ALBANY — After Gov. Andrew Cuomo raised the possibility of deep cuts to state spending if the federal government doesn’t cough up $11 billion more dollars in aid, Albany Republicans say “passing the buck” won’t help New Yorkers.
Cuomo presented two vastly different budget scenarios this week: one if Congress provides New York with $6 billion and another if New York receives $15 billion. The state is facing a dramatic loss in sales and income tax revenue in the wake of sweeping COVID-19 restrictions that jettisoned last February's budget projections.
The governor blamed President Donald Trump's administration for allowing COVID-19 to hit New York and the rest of the nation by failing to ban travel from Europe until mid-March. New York has now recorded nearly 42,000 deaths of people with COVID-19, according to data compiled by John Hopkins University.
“What happened to New York was no fault of New Yorkers,” Cuomo said in his annual budget address, which was delivered virtually. “It was because the federal government lost track of coronavirus, literally.”
He said Washington is “legally, ethically and politically responsible” for providing New York with the aid he's demanding as President-elect Joe Biden takes office and Democrats take over the Senate.
Assembly Minority Leader Will Barclay, R-Pulaski, wasn’t buying it.
“What the governor offered today was not a budget presentation,” said Barclay, entering his second year as GOP Assembly boss. “It was more regurgitated rhetoric that we’ve heard over and over, punctuated by a desperate plea to the federal government for a $15 billion bailout. For all the talk of ‘leadership’ that comes from this administration, most of the morning was spent passing the buck on to Washington D.C.”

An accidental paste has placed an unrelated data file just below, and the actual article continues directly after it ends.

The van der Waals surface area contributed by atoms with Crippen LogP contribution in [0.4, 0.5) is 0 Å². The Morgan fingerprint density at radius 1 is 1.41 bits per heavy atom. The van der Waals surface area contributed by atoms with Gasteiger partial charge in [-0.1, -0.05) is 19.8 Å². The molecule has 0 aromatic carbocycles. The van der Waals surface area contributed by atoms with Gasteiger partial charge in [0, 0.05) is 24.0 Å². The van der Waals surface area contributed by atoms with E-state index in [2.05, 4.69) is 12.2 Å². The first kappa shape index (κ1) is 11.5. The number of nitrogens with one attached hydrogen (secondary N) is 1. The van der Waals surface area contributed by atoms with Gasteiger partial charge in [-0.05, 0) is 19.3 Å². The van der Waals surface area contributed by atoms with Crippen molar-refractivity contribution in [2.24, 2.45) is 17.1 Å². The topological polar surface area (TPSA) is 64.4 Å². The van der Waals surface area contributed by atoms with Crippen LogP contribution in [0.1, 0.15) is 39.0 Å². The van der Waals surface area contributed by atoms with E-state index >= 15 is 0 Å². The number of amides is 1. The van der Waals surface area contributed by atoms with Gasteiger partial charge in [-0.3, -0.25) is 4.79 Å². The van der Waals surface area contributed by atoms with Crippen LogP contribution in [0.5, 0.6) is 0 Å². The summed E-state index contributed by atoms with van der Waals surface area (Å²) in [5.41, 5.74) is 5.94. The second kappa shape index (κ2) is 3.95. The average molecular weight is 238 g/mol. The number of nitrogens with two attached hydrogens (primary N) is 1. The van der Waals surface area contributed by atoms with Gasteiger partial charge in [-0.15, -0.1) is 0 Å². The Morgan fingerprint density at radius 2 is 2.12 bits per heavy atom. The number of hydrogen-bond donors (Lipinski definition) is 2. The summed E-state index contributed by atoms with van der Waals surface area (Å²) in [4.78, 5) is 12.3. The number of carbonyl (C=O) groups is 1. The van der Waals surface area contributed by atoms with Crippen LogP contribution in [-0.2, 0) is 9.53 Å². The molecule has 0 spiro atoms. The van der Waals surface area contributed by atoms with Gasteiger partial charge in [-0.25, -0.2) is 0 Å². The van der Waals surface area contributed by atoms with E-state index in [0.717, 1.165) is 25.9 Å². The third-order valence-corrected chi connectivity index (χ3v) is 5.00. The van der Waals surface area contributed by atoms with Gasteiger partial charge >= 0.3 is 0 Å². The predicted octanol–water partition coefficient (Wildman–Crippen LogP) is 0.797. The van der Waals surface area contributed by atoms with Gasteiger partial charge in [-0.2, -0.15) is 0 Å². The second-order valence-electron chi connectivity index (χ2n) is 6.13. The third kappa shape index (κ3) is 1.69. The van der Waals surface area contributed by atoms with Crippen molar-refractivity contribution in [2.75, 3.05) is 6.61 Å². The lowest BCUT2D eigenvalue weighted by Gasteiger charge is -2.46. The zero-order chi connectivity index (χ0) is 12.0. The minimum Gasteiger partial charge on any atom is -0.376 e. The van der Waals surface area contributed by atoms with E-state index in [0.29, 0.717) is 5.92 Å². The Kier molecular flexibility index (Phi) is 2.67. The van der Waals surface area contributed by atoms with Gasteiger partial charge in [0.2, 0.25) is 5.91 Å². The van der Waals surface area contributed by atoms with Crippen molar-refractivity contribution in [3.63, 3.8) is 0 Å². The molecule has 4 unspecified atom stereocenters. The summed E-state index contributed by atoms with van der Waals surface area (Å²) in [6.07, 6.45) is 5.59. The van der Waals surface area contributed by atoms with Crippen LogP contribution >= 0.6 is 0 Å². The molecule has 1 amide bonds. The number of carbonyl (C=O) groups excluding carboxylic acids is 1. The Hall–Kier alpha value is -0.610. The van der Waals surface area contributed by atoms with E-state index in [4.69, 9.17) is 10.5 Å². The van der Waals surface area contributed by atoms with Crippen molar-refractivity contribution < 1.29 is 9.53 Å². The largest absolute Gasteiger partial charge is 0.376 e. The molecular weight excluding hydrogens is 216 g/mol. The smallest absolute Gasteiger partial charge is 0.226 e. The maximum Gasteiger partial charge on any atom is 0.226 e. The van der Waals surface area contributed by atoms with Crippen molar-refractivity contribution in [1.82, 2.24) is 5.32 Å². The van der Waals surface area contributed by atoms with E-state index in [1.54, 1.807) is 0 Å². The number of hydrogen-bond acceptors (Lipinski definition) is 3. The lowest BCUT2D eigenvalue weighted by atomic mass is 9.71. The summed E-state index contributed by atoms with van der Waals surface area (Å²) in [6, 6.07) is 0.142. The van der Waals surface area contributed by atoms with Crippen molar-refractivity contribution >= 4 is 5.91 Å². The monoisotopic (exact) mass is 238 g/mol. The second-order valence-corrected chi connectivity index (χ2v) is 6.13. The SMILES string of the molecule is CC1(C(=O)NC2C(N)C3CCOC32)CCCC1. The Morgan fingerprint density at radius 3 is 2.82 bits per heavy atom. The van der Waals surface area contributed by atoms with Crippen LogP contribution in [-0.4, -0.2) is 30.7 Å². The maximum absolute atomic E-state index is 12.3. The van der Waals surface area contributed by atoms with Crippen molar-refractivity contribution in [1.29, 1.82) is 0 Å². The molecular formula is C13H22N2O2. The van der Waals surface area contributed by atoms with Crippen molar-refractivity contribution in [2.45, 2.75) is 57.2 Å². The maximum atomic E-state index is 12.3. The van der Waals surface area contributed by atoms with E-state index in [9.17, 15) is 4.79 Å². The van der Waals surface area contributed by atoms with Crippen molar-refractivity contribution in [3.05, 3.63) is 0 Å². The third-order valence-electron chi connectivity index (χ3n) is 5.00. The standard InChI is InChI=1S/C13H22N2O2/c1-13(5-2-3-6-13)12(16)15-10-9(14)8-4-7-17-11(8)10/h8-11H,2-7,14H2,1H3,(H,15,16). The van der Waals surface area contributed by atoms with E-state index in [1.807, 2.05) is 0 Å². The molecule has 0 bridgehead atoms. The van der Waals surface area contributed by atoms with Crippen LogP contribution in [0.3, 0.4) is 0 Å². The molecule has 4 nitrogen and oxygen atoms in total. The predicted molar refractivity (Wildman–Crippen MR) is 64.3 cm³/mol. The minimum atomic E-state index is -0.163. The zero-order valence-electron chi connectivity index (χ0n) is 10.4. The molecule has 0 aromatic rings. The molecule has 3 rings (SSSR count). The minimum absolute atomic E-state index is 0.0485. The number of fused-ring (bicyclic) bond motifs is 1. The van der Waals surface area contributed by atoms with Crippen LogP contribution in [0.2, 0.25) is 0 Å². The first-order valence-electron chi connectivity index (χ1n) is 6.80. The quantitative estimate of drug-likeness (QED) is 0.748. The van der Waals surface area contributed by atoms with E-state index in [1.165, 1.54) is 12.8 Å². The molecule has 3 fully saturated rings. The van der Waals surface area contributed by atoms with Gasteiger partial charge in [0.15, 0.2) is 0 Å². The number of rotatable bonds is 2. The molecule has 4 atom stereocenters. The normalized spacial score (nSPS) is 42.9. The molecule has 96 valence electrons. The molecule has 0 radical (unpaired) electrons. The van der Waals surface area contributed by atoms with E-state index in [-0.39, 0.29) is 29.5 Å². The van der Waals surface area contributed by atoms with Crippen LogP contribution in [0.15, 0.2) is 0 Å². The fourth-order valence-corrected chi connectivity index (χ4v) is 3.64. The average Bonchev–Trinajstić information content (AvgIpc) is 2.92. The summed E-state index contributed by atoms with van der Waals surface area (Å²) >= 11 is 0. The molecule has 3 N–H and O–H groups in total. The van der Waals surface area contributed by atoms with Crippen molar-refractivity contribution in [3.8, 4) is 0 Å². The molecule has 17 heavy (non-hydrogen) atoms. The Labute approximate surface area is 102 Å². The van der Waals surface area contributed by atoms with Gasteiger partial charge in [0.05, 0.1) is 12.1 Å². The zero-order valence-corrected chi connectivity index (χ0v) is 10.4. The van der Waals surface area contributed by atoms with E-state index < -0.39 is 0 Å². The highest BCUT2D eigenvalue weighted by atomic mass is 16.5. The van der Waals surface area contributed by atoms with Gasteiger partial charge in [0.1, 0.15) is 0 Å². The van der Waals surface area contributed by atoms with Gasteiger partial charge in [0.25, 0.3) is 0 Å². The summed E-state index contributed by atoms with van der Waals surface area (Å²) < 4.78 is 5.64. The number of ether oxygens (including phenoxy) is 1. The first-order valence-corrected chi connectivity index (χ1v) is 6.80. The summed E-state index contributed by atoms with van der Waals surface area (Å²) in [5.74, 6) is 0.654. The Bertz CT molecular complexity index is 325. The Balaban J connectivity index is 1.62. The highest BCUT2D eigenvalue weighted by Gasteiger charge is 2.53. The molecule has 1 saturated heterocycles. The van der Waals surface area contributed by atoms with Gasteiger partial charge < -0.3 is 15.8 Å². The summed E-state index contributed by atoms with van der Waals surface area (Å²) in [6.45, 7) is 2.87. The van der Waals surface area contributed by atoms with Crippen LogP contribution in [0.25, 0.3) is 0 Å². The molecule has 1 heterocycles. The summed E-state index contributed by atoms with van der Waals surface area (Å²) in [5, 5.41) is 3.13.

The governor’s budget address is typically a chance for the executive to lay out his or her agenda for the coming 12 months. Last year, Cuomo touted New York’s aggressive steps towards equity in criminal justice, housing and education as well as a transformative climate and environmental package. While Albany interests are never-ceasing, the focus in 2021 is narrow if not stark.
Cuomo’s $103 billion, one-year budget proposal relies on New York receiving $3 billion in additional federal aid, and the governor said the state would set aside the other $3 billion from Congress for the next year's budget. The Democratic-led Legislature faces an April 1 deadline to pass a budget.
His budget would allow up to $8 billion in short-term borrowing and authorize a $3 billion line of credit, along with raising taxes on high earners, a one-year delay of a middle class tax cut, $1.5 billion in across-the-board spending reductions and a freeze on contractual salary increases.
Cuomo raised eyebrows when he said he would pursue legal action if Congress doesn't send the $15 billion in aid — but he didn’t specify who or what the state would sue. Barclay doesn’t think throwing down the gauntlet for lawsuits qualifies as “responsible budgeting.”
“With the challenges in front of us, tough decisions will have to be made. Federal help is necessary, and I have advocated for it,” Barclay said. “But threatening court action unless those resources are provided is hardly a reliable strategy. The economic devastation caused by COVID-19 and ensuing lockdown orders put New York’s budget into a state of disarray. Unfortunately, as the state faces so much uncertainty, two major items were sorely missing today – definitive answers and accountability.”